- Traditional/legacy publishing
- Hybrid/supported publishing
Each option has its pros and cons – here’s a quick summary of each. You’ll find more detail in our free-to-download e-book The Publish Pathway.
The Traditional Publisher
The ‘traditional’ publishing business model is for the publisher to contract the author to publish their book. This might include the publisher buying the copyright of the author’s intellectual property for a defined period of time, which may limit your freedom to use your material for other purposes. These days, you’re unlikely to get an advance unless you’re already a big name author and your royalties are typically 8% to 10% of net receipts from sales of your book. The traditional publisher then takes all the financial responsibility for getting the book published.
Although landing a big name publishing contract is often the dream for many aspiring authors, being published with a mainstream traditional publisher is not for everyone. Whatever the quality of your content, you are only likely to be offered a publishing contract if you have a substantial list of followers, fans or clients you can sell to.
The pros of traditional publishing:
Kudos: for some, a big name publisher is an ego boost. Distribution: your book (at least for a limited time) is more likely to find its way onto more bookstores’ shelves. Marketing: most big, and some small, traditional publishers have in-house marketing and publicity departments – not necessarily that effective. No upfront cost: you won’t have to spend any money on the production of your book.
The cons of traditional publishing
Loss of Freedom: your book will need to fit their brand. Loss of Control: what you can do with your book (or even say about your book) will be limited. Loss of Ownership: you may be signing over your IP and copyright. Lack of Speed: traditional publishers are slow, cumbersome and full of political, financial and shareholder pressures. This leads to a long delay between submitting and then getting a response to your proposal; then landing a deal and selling any books.
Self-publishing can look like an attractive publishing option financially, but if you are not technically knowledgeable, prepared to put in a lot of time learning how to, or pay other freelance individuals to help you, you will need to think carefully about this option.
The pros of self-publishing
Freedom, Control and Ownership: your book is your own and no publisher can tell you what to put in or how to position it. Maximum Profit: 100% of your sales income comes directly to you. Time: you are working completely to your own timescales. Low Risk: You can spend virtually nothing (though professional editing and cover design is strongly advised) except your own time.
The cons of self-publishing
Lower Kudos: if your book looks amateurish in content or production values it could do you more harm than good. Distribution: you won’t be able to get such good listings with wholesalers if you are not a ‘publisher’ with a list of at least ten books. Project Management: unless you pay someone else to manage the process for you, every aspect of the publication of your book is down to you. Lack of Marketing: as a self-published author, marketing and promotion is 110% your job. Hidden costs: you can self-publish an e-book for almost no cost to you, but to publish a printed book means you have to source and invest in professional services. If you get it wrong, you might have to start again.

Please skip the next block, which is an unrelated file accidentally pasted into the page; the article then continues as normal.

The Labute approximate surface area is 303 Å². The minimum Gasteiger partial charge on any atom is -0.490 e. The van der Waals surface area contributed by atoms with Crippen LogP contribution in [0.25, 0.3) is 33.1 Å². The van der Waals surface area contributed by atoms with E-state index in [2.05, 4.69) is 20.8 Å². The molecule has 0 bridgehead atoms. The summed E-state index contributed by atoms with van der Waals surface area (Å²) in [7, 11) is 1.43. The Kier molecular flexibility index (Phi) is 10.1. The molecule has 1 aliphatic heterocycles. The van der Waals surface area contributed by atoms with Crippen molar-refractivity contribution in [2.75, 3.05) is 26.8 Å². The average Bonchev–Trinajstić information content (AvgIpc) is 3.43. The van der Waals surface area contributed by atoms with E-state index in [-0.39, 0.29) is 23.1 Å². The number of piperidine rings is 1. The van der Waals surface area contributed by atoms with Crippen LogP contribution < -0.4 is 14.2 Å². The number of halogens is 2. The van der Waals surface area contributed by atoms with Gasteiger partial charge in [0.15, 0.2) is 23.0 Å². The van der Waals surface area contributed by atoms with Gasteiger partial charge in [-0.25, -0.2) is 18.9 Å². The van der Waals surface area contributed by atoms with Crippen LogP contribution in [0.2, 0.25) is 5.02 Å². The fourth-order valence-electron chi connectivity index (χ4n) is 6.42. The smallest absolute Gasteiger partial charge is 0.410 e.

This is what we do at Rethink Press; we work mainly with entrepreneurs, business owners, coaches and consultants, helping them write and publish high quality books that bring them income, impact and influence.
Reputable hybrid publishing companies should be entirely transparent about their costs and contracts, and provide authors with only the services they need and want. There are some large (and some small) ‘self-publishing companies’ (a misnomer and contradictory term) that provide poor services at high cost, over-selling and under-performing, selling services such as marketing and promotion, which are rarely justified. Some of these ‘self-publishing’ giants service the ‘self-publishing arms’ of big traditional publishers.
Pros of hybrid publishing
Freedom, Control and Ownership: your book is your own and will appear how you want and need it to be, in content, look and positioning. Professional Production: the editor, designers, typesetter will be experienced, used to working with authors such as you, and with each other. Project Management: as well as not having to search for the right professionals to create your book, the time-consuming task of managing them, the technical and post-publication aspects will be done by an experienced publisher. A Real Publisher: although there should be no stigma about self-publishing, your book will have all the benefits of being produced and branded by a real publishing company. Quality: if you choose well, the end product will be high quality and professional.
Cons of hybrid publishing
Financial risk: You will always have to pay some upfront costs to get published. Most authors we work with get their investment back through the business their book attracts, not necessarily book sales. Lack of Marketing: as with self-publishing, you have to be the social marketer, PR agent and spokesperson for your book. Distribution: your book is unlikely to find its way onto many bookstores’ shelves. Predators: there are ‘self-publishing’ companies who regularly take money from first-time authors, deliver poor services, publish low quality books and up-sell additional services. All authors should check out any potential hybrid publishing company before they sign contracts with or pay money to them.